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Pseudomonas aeruginosa has been increasingly recognized for its ability to cause significant hospital-associated outbreaks, particularly since the emergence of multidrug-resistant strains. Biofilm formation allows the pathogen to persist in environmental reservoirs. Thus, multiple hospital room design elements, including sink placement and design, can impact nosocomial transmission of P. aeruginosa and other pathogens.
From December 2004 through March 2006, 36 patients exposed to the intensive care unit or transplant units of a tertiary care hospital were infected with a multidrug-resistant strain of P. aeruginosa. All phenotypically similar isolates were examined for genetic relatedness by means of pulsed-field gel electrophoresis. Clinical characteristics of the affected patients were collected, and a detailed epidemiological and environmental investigation of potential sources was carried out.
Seventeen of the infected patients died within 3 months; for 12 (71%) of these patients, infection with the outbreak organism contributed to or directly caused death. The source of the outbreak was traced to hand hygiene sink drains, where biofilms containing viable organisms were found. Testing by use of a commercial fluorescent marker demonstrated that when the sink was used for handwashing, drain contents splashed at least 1 meter from the sink. Various attempts were made to disinfect the drains, but it was only when the sinks were renovated to prevent splashing onto surrounding areas that the outbreak was terminated.
This report highlights the importance of biofilms and of sink and patient room design in the propagation of an outbreak and suggests some strategies to reduce the risks associated with hospital sinks.
Gideon M. Wolfaardt, Department of Microbiology, University of Stellenbosch, Private Bag X1, 7602 Stellenbosch, South Africa,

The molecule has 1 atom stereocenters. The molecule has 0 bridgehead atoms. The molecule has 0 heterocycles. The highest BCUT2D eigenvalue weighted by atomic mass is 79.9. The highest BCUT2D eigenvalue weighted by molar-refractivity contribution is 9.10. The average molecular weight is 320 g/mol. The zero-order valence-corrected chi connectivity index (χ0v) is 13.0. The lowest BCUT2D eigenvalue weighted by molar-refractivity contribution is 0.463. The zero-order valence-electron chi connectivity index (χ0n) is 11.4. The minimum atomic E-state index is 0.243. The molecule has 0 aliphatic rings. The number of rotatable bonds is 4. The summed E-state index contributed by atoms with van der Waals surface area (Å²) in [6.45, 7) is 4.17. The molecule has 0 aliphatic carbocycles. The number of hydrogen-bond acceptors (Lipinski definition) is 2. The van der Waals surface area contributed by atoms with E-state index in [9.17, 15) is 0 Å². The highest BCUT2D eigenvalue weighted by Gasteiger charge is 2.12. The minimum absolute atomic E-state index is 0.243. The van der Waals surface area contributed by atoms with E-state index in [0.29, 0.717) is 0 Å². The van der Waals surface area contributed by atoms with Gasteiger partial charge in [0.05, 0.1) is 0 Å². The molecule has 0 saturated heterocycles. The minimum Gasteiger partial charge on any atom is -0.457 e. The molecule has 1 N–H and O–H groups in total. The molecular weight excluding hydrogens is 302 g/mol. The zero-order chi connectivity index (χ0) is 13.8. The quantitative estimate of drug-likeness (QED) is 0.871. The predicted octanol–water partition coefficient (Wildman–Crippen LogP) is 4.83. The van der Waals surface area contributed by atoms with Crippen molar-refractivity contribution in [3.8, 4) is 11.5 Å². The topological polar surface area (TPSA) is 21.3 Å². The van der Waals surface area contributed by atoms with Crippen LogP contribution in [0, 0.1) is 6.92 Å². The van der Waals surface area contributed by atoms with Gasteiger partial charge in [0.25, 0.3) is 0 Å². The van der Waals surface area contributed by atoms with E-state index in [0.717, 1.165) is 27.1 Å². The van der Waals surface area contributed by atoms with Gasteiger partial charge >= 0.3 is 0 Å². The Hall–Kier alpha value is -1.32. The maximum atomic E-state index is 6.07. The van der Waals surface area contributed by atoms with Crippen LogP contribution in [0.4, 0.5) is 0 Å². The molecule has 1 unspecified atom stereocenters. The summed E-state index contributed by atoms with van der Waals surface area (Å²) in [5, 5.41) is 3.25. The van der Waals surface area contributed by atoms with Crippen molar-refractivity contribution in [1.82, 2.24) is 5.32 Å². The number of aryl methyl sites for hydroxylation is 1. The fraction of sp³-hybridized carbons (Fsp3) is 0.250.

Darren R. Korber, Department of Applied Microbiology & Food Science, University of Saskatchewan,Saskatoon, SK, Canada S7N 5A8,
Subramanian Karthikeyan, Department of Applied Microbiology & Food Science, University of Saskatchewan,Saskatoon, SK, Canada S7N 5A8,
Douglas E. Caldwell, Department of Applied Microbiology & Food Science, University of Saskatchewan,Saskatoon, SK, Canada S7N 5A8
It has been shown that microbial communities contribute extensively to the attenuation, mineralization and transport of both organic and inorganic contaminants in the environment. The development of biofilms by microbial communities is often a key factor contributing to the overall efficiency of these processes (Rothemund et al., 1996). For instance, bacterial biofilms are able to accumulate metals through various mechanisms (Marques et al., 1991; Sillitoe et al., 1994). Liehr et al. (1994) showed that biofilms formed by algae could concentrate metals at levels more than four orders of magnitude higher than those in the surrounding water.
The potential of bioremediation as an alternative to physical and chemical remediation strategies has resulted in a significant amount of research effort on degradative biofilms. Although much emphasis has been placed on the degradation of xenobiotic compounds, the knowledge gained through these studies has also contributed to an improved understanding of processes involved in the degradation of naturally occurring molecules as well as nutrient cycling in general. Tank & Webster (1998) suggested that competition for nutrients might regulate heterotrophic microbial processes in natural streams. In their study, they found that nutrient immobilization by leaves partially inhibited other heterotrophic processes, as evidenced by low microbial respiration, fungal biomass and extracellular enzyme activity among wood biofilms in the presence of leaf litter. Lawrence et al. (1998) stressed the applicability of knowledge gained through the study of naturally occurring attenuation mechanisms to remediating contaminated environments. Clearly, the study of degradative biofilms is of both fundamental and applied interest.
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